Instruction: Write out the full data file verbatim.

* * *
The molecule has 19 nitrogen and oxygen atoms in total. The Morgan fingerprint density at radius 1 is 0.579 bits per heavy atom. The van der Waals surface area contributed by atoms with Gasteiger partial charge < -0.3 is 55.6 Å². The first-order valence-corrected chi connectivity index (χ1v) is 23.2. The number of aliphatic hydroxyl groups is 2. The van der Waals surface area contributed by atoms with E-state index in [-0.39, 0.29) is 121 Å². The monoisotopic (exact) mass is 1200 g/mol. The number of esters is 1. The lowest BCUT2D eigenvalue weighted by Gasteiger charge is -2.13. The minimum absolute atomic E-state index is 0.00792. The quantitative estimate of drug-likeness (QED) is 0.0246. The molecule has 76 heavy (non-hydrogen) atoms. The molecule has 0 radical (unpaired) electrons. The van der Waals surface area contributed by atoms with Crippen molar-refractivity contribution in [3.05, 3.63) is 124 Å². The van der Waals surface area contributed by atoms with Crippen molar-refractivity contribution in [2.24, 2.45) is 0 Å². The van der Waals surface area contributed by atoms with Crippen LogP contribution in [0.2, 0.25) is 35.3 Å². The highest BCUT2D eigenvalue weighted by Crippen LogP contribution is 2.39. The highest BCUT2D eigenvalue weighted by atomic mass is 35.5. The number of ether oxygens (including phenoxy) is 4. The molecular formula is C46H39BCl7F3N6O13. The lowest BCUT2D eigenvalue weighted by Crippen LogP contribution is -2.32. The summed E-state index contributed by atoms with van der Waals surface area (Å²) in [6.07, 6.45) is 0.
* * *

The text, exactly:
The molecule has 19 nitrogen and oxygen atoms in total. The Morgan fingerprint density at radius 1 is 0.579 bits per heavy atom. The van der Waals surface area contributed by atoms with Gasteiger partial charge < -0.3 is 55.6 Å². The first-order valence-corrected chi connectivity index (χ1v) is 23.2. The number of aliphatic hydroxyl groups is 2. The van der Waals surface area contributed by atoms with E-state index in [-0.39, 0.29) is 121 Å². The monoisotopic (exact) mass is 1200 g/mol. The number of esters is 1. The lowest BCUT2D eigenvalue weighted by Gasteiger charge is -2.13. The minimum absolute atomic E-state index is 0.00792. The quantitative estimate of drug-likeness (QED) is 0.0246. The molecule has 76 heavy (non-hydrogen) atoms. The molecule has 0 radical (unpaired) electrons. The van der Waals surface area contributed by atoms with Crippen molar-refractivity contribution in [3.05, 3.63) is 124 Å². The van der Waals surface area contributed by atoms with Crippen molar-refractivity contribution in [2.24, 2.45) is 0 Å². The van der Waals surface area contributed by atoms with Crippen LogP contribution in [0.2, 0.25) is 35.3 Å². The highest BCUT2D eigenvalue weighted by Crippen LogP contribution is 2.39. The highest BCUT2D eigenvalue weighted by atomic mass is 35.5. The number of ether oxygens (including phenoxy) is 4. The molecular formula is C46H39BCl7F3N6O13. The lowest BCUT2D eigenvalue weighted by Crippen LogP contribution is -2.32. The summed E-state index contributed by atoms with van der Waals surface area (Å²) in [6.07, 6.45) is 0.